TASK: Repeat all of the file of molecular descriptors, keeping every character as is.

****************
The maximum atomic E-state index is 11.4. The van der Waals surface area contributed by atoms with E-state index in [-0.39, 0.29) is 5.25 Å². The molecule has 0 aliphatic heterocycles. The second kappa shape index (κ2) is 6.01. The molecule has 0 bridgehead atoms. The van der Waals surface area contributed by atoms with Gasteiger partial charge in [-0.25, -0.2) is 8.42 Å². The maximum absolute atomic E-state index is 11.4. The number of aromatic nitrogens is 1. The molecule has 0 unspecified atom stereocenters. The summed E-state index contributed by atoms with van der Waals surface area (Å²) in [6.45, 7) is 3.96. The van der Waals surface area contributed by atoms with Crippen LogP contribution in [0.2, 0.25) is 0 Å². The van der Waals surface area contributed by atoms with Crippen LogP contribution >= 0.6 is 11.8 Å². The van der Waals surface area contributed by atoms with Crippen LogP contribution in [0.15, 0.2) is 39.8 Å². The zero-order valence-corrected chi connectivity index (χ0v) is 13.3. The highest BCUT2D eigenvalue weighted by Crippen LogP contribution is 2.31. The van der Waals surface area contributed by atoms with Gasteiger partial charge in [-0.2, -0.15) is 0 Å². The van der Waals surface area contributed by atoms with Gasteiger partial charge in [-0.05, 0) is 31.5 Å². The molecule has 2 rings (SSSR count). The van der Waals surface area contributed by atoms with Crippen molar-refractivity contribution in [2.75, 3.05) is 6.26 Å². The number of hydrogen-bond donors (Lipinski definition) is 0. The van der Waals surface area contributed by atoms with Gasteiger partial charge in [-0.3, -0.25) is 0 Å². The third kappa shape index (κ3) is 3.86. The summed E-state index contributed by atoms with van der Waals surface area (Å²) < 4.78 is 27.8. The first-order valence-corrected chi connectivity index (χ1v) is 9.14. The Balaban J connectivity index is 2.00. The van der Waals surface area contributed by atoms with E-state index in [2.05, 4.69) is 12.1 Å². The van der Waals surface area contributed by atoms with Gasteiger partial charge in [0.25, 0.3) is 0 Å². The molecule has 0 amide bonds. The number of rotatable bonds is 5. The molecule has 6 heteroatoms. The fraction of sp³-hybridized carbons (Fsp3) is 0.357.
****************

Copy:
The maximum atomic E-state index is 11.4. The van der Waals surface area contributed by atoms with E-state index in [-0.39, 0.29) is 5.25 Å². The molecule has 0 aliphatic heterocycles. The second kappa shape index (κ2) is 6.01. The molecule has 0 bridgehead atoms. The van der Waals surface area contributed by atoms with Gasteiger partial charge in [-0.25, -0.2) is 8.42 Å². The maximum absolute atomic E-state index is 11.4. The number of aromatic nitrogens is 1. The molecule has 0 unspecified atom stereocenters. The summed E-state index contributed by atoms with van der Waals surface area (Å²) in [6.45, 7) is 3.96. The van der Waals surface area contributed by atoms with Crippen LogP contribution in [0.2, 0.25) is 0 Å². The van der Waals surface area contributed by atoms with Crippen LogP contribution >= 0.6 is 11.8 Å². The van der Waals surface area contributed by atoms with Crippen LogP contribution in [0.15, 0.2) is 39.8 Å². The zero-order valence-corrected chi connectivity index (χ0v) is 13.3. The highest BCUT2D eigenvalue weighted by Crippen LogP contribution is 2.31. The van der Waals surface area contributed by atoms with Gasteiger partial charge in [-0.2, -0.15) is 0 Å². The van der Waals surface area contributed by atoms with Gasteiger partial charge in [-0.05, 0) is 31.5 Å². The molecule has 2 rings (SSSR count). The van der Waals surface area contributed by atoms with Crippen molar-refractivity contribution in [2.75, 3.05) is 6.26 Å². The number of hydrogen-bond donors (Lipinski definition) is 0. The van der Waals surface area contributed by atoms with Gasteiger partial charge in [-0.3, -0.25) is 0 Å². The third kappa shape index (κ3) is 3.86. The summed E-state index contributed by atoms with van der Waals surface area (Å²) < 4.78 is 27.8. The first-order valence-corrected chi connectivity index (χ1v) is 9.14. The Balaban J connectivity index is 2.00. The van der Waals surface area contributed by atoms with E-state index in [2.05, 4.69) is 12.1 Å². The van der Waals surface area contributed by atoms with Gasteiger partial charge in [0.25, 0.3) is 0 Å². The molecule has 0 amide bonds. The number of rotatable bonds is 5. The molecule has 6 heteroatoms. The fraction of sp³-hybridized carbons (Fsp3) is 0.357.